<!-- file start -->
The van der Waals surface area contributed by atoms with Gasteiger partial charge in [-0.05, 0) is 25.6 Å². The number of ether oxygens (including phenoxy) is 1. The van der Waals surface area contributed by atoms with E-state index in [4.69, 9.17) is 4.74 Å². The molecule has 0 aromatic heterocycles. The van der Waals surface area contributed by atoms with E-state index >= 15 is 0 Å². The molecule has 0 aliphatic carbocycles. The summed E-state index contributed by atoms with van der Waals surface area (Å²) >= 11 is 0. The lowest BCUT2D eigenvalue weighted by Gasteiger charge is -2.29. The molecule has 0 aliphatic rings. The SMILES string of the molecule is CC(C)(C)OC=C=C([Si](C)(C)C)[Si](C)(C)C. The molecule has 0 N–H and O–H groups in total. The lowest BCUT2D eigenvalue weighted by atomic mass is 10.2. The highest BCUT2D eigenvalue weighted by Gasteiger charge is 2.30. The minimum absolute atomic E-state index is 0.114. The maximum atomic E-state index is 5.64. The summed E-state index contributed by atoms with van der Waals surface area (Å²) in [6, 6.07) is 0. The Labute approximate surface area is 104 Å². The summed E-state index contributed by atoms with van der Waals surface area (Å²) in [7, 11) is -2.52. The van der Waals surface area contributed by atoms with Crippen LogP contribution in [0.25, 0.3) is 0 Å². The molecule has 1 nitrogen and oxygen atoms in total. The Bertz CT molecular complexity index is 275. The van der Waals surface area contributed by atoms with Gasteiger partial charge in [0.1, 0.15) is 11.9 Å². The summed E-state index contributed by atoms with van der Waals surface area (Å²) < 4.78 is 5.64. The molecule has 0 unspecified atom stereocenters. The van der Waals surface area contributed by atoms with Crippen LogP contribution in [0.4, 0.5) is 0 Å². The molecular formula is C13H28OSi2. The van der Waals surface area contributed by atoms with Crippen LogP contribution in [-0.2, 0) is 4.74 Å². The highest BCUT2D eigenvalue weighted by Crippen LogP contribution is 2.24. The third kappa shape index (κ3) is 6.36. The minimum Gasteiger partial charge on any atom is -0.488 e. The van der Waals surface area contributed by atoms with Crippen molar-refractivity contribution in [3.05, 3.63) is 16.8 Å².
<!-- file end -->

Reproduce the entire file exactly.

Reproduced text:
The van der Waals surface area contributed by atoms with Gasteiger partial charge in [-0.05, 0) is 25.6 Å². The number of ether oxygens (including phenoxy) is 1. The van der Waals surface area contributed by atoms with E-state index in [4.69, 9.17) is 4.74 Å². The molecule has 0 aromatic heterocycles. The van der Waals surface area contributed by atoms with E-state index >= 15 is 0 Å². The molecule has 0 aliphatic carbocycles. The summed E-state index contributed by atoms with van der Waals surface area (Å²) >= 11 is 0. The lowest BCUT2D eigenvalue weighted by Gasteiger charge is -2.29. The molecule has 0 aliphatic rings. The SMILES string of the molecule is CC(C)(C)OC=C=C([Si](C)(C)C)[Si](C)(C)C. The molecule has 0 N–H and O–H groups in total. The lowest BCUT2D eigenvalue weighted by atomic mass is 10.2. The highest BCUT2D eigenvalue weighted by Gasteiger charge is 2.30. The minimum absolute atomic E-state index is 0.114. The maximum atomic E-state index is 5.64. The summed E-state index contributed by atoms with van der Waals surface area (Å²) in [6, 6.07) is 0. The Labute approximate surface area is 104 Å². The summed E-state index contributed by atoms with van der Waals surface area (Å²) in [7, 11) is -2.52. The van der Waals surface area contributed by atoms with Crippen LogP contribution in [0.25, 0.3) is 0 Å². The molecule has 1 nitrogen and oxygen atoms in total. The Bertz CT molecular complexity index is 275. The van der Waals surface area contributed by atoms with Gasteiger partial charge in [0.1, 0.15) is 11.9 Å². The summed E-state index contributed by atoms with van der Waals surface area (Å²) < 4.78 is 5.64. The molecule has 0 unspecified atom stereocenters. The van der Waals surface area contributed by atoms with Crippen LogP contribution in [0.4, 0.5) is 0 Å². The molecular formula is C13H28OSi2. The van der Waals surface area contributed by atoms with Crippen LogP contribution in [-0.2, 0) is 4.74 Å². The highest BCUT2D eigenvalue weighted by Crippen LogP contribution is 2.24. The third kappa shape index (κ3) is 6.36. The minimum Gasteiger partial charge on any atom is -0.488 e. The van der Waals surface area contributed by atoms with Crippen molar-refractivity contribution in [3.05, 3.63) is 16.8 Å².